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Name: Rachie
Status: Student
Grade: 9-12
Location: CA
Country: United States
Date: August 2006


Question:
In an underwater submarine is it easier to control the sub by pulling it or pushing it? All of the subs I see are pushing the sub with the propeller, but it seems like it would be easier to control it by pulling it with the propeller in the front of it.



Replies:
Hi Rachie,

Your question sounds a little like the theory 80 years ago that proposed that rockets would work better if the rocket motor were placed in front of the rocket's nose, as Robert Goddard's first liquid fuel rocket was.

In fact, a propeller at the front of a submarine would be very inefficient indeed. The high velocity backwash from the propeller would impinge directly in the front of the submarine. This would result in several things. The high speed "jet" of water that the propeller creates behind it would encounter drag from flowing over the hull, resulting in a net force on the hull backward, slowing the submarine down. This propeller backwash will be deflected sideways to some degree as it tries to flow over the hull, creating energy- sapping turbulence. Another problem is that modern submarines go to extreme lengths to be silent. The high speed flow of water from the propeller against the hull and the resulting turbulence would result noise that would be easily detectable by the enemy.

Maneuverability of the submarine would also suffer because the action of the rudder to try to swing the rear out to change direction, would simply result in the rear being pulled back into line again, making turns extremely difficult.

Then there is the obvious question: how can it fire torpedos if a propeller is in front of the torpedo tubes? Could get a bit messy!

So you can see from this that there is good reason why for centuries, all power boats and submarines have always been driven from the rear.

Regards,

Bob Wilson.


Rachie,

Great point -- only one problem. Most naval submarines do not have windows to see where they are going. So they rely on SONAR devices to actively and passively get sound waves back to "see" what is in front of them. SONAR does not work well through the noise of a propeller -- so naval submarines cannot "hear" what is directly behind them. And most folks figure it would be better to locate the SONAR devices up front (and the propeller aft) so that you have the best chance of detecting something before you run into it.

If you could design a SONAR device that can work through the noise of the propeller, it may make a lot of sense to put the propeller up front.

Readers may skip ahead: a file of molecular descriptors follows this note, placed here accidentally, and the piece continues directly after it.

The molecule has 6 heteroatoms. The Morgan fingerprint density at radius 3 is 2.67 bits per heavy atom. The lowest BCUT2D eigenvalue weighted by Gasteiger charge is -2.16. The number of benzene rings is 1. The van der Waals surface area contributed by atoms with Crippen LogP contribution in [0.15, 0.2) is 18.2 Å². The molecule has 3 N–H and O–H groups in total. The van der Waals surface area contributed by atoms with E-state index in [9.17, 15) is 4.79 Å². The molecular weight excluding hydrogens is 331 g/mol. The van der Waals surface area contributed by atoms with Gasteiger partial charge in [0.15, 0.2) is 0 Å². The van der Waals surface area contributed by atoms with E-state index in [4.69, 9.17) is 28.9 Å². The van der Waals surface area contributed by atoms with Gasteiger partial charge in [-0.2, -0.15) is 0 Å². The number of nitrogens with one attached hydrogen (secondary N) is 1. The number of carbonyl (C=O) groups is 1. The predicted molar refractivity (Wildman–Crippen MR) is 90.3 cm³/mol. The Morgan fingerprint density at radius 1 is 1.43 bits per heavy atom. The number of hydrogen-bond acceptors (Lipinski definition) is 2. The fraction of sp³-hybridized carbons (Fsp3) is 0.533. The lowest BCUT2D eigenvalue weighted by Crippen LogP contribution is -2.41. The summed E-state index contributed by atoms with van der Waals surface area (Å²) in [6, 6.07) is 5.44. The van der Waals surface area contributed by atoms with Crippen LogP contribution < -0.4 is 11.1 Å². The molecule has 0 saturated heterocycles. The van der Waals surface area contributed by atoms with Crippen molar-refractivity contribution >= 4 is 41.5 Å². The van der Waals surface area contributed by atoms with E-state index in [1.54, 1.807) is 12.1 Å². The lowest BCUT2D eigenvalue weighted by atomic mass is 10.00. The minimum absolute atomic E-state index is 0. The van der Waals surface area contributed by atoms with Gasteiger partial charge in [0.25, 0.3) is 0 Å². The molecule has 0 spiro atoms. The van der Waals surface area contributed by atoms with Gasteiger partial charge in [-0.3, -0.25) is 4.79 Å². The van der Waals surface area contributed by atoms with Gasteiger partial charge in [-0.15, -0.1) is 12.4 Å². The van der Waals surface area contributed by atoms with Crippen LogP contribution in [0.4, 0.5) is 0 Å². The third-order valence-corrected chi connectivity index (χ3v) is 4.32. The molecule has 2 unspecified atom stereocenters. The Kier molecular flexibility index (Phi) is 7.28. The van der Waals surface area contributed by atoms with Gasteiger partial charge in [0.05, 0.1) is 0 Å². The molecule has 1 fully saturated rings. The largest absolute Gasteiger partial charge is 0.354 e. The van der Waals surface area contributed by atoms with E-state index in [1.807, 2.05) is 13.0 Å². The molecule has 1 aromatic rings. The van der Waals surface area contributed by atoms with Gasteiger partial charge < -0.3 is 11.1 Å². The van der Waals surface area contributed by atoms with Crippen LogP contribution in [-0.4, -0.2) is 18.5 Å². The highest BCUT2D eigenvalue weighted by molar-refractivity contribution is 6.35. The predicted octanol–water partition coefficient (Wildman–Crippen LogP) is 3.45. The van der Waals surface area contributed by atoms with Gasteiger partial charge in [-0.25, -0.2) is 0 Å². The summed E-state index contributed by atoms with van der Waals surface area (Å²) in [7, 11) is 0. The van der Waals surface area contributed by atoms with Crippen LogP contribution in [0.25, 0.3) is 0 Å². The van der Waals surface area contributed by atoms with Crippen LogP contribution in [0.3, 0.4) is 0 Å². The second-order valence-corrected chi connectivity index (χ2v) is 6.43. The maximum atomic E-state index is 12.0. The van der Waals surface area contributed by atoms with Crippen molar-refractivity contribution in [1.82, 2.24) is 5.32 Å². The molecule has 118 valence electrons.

Regards,

Todd Clark


Hi, Rachie.

It indeed may be easier to control that way. There are model submarine (and human powered submarine competitions) at some colleges, and I'd encourage you to find some and ask there, too. Maybe you could build some models to experiment with.

I believe it is usually in a pusher configuration for other reasons. Efficiency is the main one. Water has much more drag than air, and the blunt, rounded shape of a sub's nose is the most efficient at moving through the water. Then the aft end is tapered gradually, to come back together at the aft end of the sub. The idea is make only small, gradual changes to the direction of flow of the water to minimize drag. If the direction or speed changes abruptly the water can cavitate (form vapor bubbles). These bubbles make noise when they collapse, which means other subs can hear you. The water in the pusher arrangement is moving over the surface of the sub at the same speed as the sub. When the propeller speeds it up to push the sub along, it does not have anything behind it to force it to move.

If you put a propeller in front, now the water it speeds up is moving across the surface of the sub at a higher speed, making it more sensitive to cavitation, which can happen if there are protuberances on the outside of the sub, or in some maneuvers, for example. You could get around this by making it a bigger, slower propeller, but you can only fire torpedoes if the sub is bigger around than the propeller. A smaller propeller also means it has to turn faster, again increasing the risk of cavitation. You also take an efficiency hit, because the water, which is now moving very fast, immediately has to change direction and go around the sub.

Another reason is that the propeller would be more prone to damage in front.

David Brandt


Rachie,

If the motor and propeller are firmly mounted to the hull of the submarine, then whether you are pushing or pulling does not really matter. However, because of the chopping action of the propeller blades against the water, all of the water behind the propeller is very turbulent. If the propeller were at the front of the sub, then the rest of the sub would have to pass through this turbulent area, which would be very uncomfortable for those inside as the sub would be rocked about and pounded on by the turbulent water.

Ryan Belscamper



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